As Commodity Futures Trading Commission (CFTC) Chair Chris Giancarlo stares down his European counterparts over harmonizing global derivatives regulations, threatening to lock out large EU banks from US derivatives markets, Peter Rippon, CEO of OpenGamma, looks at the confrontation with a knowing smile.
The future is about global regulation, global clearinghouses, and global banks, Rippon told ValueWalk, pointing to the regulatory commonalities rather than the points of contention. “The larger issues are moving in the same direction (regarding margin).”
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Significant regulatory changes that resulted from the 2008 financial crisis are finally starting to materialize and, in some cases, dramatically impacting asset managers utilizing derivatives.
The post-crisis spotlight has been on the largely unregulated SWAPs markets – and this arena is witnessing unprecedented demands forcing tough decisions. But there are also meaningful changes taking place in the listed, cleared derivatives industry and with bi-lateral, non-cleared derivatives transactions as well. London-based Rippon and OpenGamma, in announcing a new US initiative and New York City office launch Wednesday, is at the center.
While Giancarlo continues to play hardball with European regulators to harmonize a more global standard based on the US regulatory approach, Rippon doesn’t think the sides are that far apart.
“The direction of travel is very clear,” he says. “It’s just about who is moving slightly faster to that same destination.”
While regulatory issues of clearing, transparency and net risk exposures contain meaningful nuance are significant differences among regulators, the “direction of travel” regarding margin requirements is clear: Asset managers utilizing derivatives are being required to devote more capital to post as a risk insurance. In some cases the changes are jolting. With SWAPs derivatives, which previously required no clearing or margin requirements in their pre-crisis unregulated structures, now must post margin the same as listed, cleared derivatives.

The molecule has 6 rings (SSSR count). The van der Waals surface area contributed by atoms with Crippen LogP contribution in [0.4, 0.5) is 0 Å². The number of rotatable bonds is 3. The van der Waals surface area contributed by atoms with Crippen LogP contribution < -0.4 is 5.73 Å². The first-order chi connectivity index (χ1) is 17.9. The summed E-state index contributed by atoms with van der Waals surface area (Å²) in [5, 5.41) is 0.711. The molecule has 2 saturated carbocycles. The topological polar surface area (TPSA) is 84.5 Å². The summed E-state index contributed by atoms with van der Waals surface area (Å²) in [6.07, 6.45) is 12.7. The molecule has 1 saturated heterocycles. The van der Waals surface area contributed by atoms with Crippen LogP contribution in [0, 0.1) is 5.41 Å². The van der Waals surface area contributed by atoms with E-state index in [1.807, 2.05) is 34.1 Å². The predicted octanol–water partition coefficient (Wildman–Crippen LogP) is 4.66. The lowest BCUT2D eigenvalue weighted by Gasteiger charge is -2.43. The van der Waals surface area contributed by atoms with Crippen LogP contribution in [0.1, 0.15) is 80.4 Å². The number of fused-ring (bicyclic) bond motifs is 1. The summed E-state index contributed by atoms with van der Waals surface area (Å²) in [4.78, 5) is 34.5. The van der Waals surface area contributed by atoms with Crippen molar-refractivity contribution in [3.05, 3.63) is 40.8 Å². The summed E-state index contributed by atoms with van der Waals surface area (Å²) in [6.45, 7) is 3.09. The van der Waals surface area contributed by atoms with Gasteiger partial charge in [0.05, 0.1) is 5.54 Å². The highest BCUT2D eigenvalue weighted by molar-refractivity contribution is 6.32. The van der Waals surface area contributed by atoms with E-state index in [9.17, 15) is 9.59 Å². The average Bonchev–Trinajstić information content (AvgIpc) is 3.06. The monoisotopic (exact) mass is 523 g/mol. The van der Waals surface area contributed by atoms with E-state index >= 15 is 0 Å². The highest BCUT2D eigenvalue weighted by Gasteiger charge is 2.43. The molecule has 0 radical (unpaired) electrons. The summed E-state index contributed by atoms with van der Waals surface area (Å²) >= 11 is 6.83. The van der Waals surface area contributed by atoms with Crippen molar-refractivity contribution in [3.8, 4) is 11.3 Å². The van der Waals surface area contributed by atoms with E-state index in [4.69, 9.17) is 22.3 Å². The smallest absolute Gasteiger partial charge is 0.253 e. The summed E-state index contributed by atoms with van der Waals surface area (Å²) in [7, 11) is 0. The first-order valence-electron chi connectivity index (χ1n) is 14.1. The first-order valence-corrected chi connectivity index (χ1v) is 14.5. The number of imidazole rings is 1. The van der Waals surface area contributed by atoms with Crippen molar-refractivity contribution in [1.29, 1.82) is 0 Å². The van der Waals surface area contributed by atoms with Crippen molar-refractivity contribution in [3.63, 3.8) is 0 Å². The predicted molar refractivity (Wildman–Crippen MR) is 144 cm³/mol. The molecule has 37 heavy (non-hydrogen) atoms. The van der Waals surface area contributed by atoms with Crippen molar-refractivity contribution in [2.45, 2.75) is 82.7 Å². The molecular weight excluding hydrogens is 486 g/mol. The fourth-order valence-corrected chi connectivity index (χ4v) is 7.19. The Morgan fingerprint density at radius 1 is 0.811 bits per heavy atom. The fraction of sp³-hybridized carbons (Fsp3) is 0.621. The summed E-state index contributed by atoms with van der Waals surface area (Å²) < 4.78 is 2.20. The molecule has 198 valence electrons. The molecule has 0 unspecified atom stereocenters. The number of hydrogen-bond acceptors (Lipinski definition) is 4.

“As the cost of trading derivatives globally continues to increase, so, too has the adoption of analytics to reduce the cost of capital and protect investor returns,” Rippon said in a statement. “Now, more than ever, understanding and managing margin rather than leaving huge sums of money on the table, is essential for any global macro hedge fund.”
There have historically been meaningful differences between SWAPs and listed derivatives. Listed derivatives contracts are centrally cleared, meaning that the organization that facilitates the trade – the exchange – does not carry the directional risk a SWAPs market maker does, for example. Listed derivatives are required to have transparency into product contents and trade on an open, “lit” exchange where all transaction data is public, meaningful differences with SWAPs, where transaction details are private and product contents have not been transparent, a key issue during the 2008 financial crisis.
Listed derivatives also require traders to post a margin, setting aside capital to ensure that if the trade moves significantly against the trader they have capital on hand to address the issue and are not required to rely on the government for a bailout. For large banks and hedge funds using SWAPs, these new margin requirements are causing consternation. SWAPs transactions that had no clearing or margin requirements now carry meaningful costs.
OpenGamma steps in and helps asset managers streamline and optimize their portfolio to manage margin. Their cloud-based software shows asset managers their total positions across brokerage firms and exchanges. It identifies which positions and traders are gobbling up margin and then makes recommendations to group exposures between brokerage firms and group correlated assets to most efficiently utilize their margin. The firm boasts that one hedge fund achieved a $55 billion in margin savings using the software. In addition to firms such as OpenGamma streamlining margin usage, exchanges are, likewise, developing new listed derivatives products that reduce margin requirements.
It all points to a new world where both the SWAPs and listed derivatives markets are moving to adjust to a more global focus. Eventually, Giancarlo’s stand with EU regulators will be resolved. What will remain standing is a global industry and regulations.
This article first appeared on ValueWalk Premium